Streaming hardware startup Roku has spent the last several years building devices to make dumb TVs smarter, and unlocking a whole lot of over-the-top video content along the way. Today, the company is introducing a new version of its Streaming Stick that will be a lot more affordable at $49, as well as a lot more accessible, by connecting to a TV’s HDMI port.
Since about 2008, Roku has enabled viewers to access a wide range of streaming content by hooking their TVs up to their Internet-connected set-top boxes. Starting with just Netflix, Roku has expanded its content offering to make available more than 1,200 content options through its channel store.
Two years ago, Roku shrunk its components down enough that the company could offer its full-featured streaming service onto a device that was just about the size of a USB thumb drive. The Streaming Stick, as it was called, initially sold for $99 and was packaged as a way for CE manufacturers like Hitachi and Mitsubishi, who didn’t have their own connected TVs, to give their customers access to streaming-video services.
The newest version of the Streaming Stick has all the same features as the original, but it is being offered at a lower price point and it doesn’t depend on a TV being “Roku Ready” to work. While the first iteration of the Streaming Stick depended on an MHL-enhanced HDMI port to work, any old HDMI port will do for the newer version.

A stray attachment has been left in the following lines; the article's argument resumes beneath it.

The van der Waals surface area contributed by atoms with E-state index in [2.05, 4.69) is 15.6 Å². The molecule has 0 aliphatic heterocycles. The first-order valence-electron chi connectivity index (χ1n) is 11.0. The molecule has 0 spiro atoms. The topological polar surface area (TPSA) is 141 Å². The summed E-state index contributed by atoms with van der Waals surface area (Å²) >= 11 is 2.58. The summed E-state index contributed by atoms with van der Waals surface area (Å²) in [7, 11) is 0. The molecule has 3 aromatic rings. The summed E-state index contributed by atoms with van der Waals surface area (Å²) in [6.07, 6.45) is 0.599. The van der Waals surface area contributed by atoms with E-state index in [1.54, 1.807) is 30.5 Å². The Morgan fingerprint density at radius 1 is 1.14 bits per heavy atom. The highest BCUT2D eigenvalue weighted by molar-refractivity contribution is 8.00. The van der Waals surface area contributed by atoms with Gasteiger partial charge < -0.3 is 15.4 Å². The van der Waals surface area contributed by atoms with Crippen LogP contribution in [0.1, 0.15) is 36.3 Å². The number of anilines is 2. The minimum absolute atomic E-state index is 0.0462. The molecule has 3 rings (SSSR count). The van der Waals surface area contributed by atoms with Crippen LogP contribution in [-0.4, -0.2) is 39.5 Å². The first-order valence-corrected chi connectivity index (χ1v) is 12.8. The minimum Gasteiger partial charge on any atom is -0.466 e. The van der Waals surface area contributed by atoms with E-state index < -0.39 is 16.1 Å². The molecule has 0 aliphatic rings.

That means that it won’t draw power directly from the port — you’ll have to plug it into the TV via USB or into a regular power outlet to get it to work. It also means that the new streaming stick can’t be controlled by the TV’s remote control, as earlier versions were. Like Roku set-top boxes, the streaming stick comes with its own RF- and Wi-Fi-connected remote to search and navigate various menu items.
At $49, the new Streaming Stick is priced within reach for anyone who wants to connect their TV to a wide variety of new streaming services. It’s available for pre-order now, but slated to go on sale at a number of online and brick-and-mortar retailers and ship to consumers in April.
The Streaming Stick follows Roku’s strategy of having multiple devices at different price points. It’s now in line with the Roku 1 streaming box, which is seeing its price reduced $10, from $59 to $49. The Roku 2 and Roku 3 boxes, which each have more features available, are holding steady at $79 and $99, respectively.
The updated Streaming Stick is Roku’s first new product launch since it updated its set-top box line last spring, when it introduced the high-end Roku 3. But you can expect a line of Roku-powered TVs from manufacturers like Hisense and TCL to be launched later this year, which will put the smarts of its streaming service directly into connected televisions for the first time.
Meanwhile, Roku is reportedly getting closer to an initial public offering, not long after raising $60 million from Fidelity. With Google’s Chromecast opening up its SDK, and a new Amazon streaming box expected in the coming months, it’s not a moment too soon.